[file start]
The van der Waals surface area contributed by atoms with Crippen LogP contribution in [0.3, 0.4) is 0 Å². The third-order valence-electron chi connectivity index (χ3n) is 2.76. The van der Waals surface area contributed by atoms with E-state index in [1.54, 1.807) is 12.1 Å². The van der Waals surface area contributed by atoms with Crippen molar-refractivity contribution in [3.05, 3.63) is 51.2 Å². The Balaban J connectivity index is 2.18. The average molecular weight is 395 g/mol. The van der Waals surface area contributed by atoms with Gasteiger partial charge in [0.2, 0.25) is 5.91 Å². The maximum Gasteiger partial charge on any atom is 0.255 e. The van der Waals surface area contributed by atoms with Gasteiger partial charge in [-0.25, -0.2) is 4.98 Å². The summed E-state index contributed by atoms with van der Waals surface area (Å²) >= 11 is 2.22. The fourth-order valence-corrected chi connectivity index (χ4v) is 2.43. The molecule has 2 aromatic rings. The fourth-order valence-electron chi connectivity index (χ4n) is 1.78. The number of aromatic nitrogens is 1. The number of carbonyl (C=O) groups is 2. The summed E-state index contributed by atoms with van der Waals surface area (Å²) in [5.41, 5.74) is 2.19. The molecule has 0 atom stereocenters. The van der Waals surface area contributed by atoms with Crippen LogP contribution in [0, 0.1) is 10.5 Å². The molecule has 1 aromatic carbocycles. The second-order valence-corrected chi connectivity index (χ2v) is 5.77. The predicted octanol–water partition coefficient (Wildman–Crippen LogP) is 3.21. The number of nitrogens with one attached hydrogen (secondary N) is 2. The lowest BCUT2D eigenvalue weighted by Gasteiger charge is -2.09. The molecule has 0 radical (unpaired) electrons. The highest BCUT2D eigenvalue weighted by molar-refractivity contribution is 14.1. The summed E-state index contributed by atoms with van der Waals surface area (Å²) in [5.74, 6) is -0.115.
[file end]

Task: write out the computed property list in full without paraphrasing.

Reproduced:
The van der Waals surface area contributed by atoms with Crippen LogP contribution in [0.3, 0.4) is 0 Å². The third-order valence-electron chi connectivity index (χ3n) is 2.76. The van der Waals surface area contributed by atoms with E-state index in [1.54, 1.807) is 12.1 Å². The van der Waals surface area contributed by atoms with Crippen molar-refractivity contribution in [3.05, 3.63) is 51.2 Å². The Balaban J connectivity index is 2.18. The average molecular weight is 395 g/mol. The van der Waals surface area contributed by atoms with Gasteiger partial charge in [0.2, 0.25) is 5.91 Å². The maximum Gasteiger partial charge on any atom is 0.255 e. The van der Waals surface area contributed by atoms with Gasteiger partial charge in [-0.25, -0.2) is 4.98 Å². The summed E-state index contributed by atoms with van der Waals surface area (Å²) >= 11 is 2.22. The fourth-order valence-corrected chi connectivity index (χ4v) is 2.43. The molecule has 2 aromatic rings. The fourth-order valence-electron chi connectivity index (χ4n) is 1.78. The number of aromatic nitrogens is 1. The number of carbonyl (C=O) groups is 2. The summed E-state index contributed by atoms with van der Waals surface area (Å²) in [5.41, 5.74) is 2.19. The molecule has 0 atom stereocenters. The van der Waals surface area contributed by atoms with Crippen LogP contribution in [0, 0.1) is 10.5 Å². The molecule has 1 aromatic carbocycles. The second-order valence-corrected chi connectivity index (χ2v) is 5.77. The predicted octanol–water partition coefficient (Wildman–Crippen LogP) is 3.21. The number of nitrogens with one attached hydrogen (secondary N) is 2. The lowest BCUT2D eigenvalue weighted by Gasteiger charge is -2.09. The molecule has 0 radical (unpaired) electrons. The highest BCUT2D eigenvalue weighted by molar-refractivity contribution is 14.1. The summed E-state index contributed by atoms with van der Waals surface area (Å²) in [5.74, 6) is -0.115.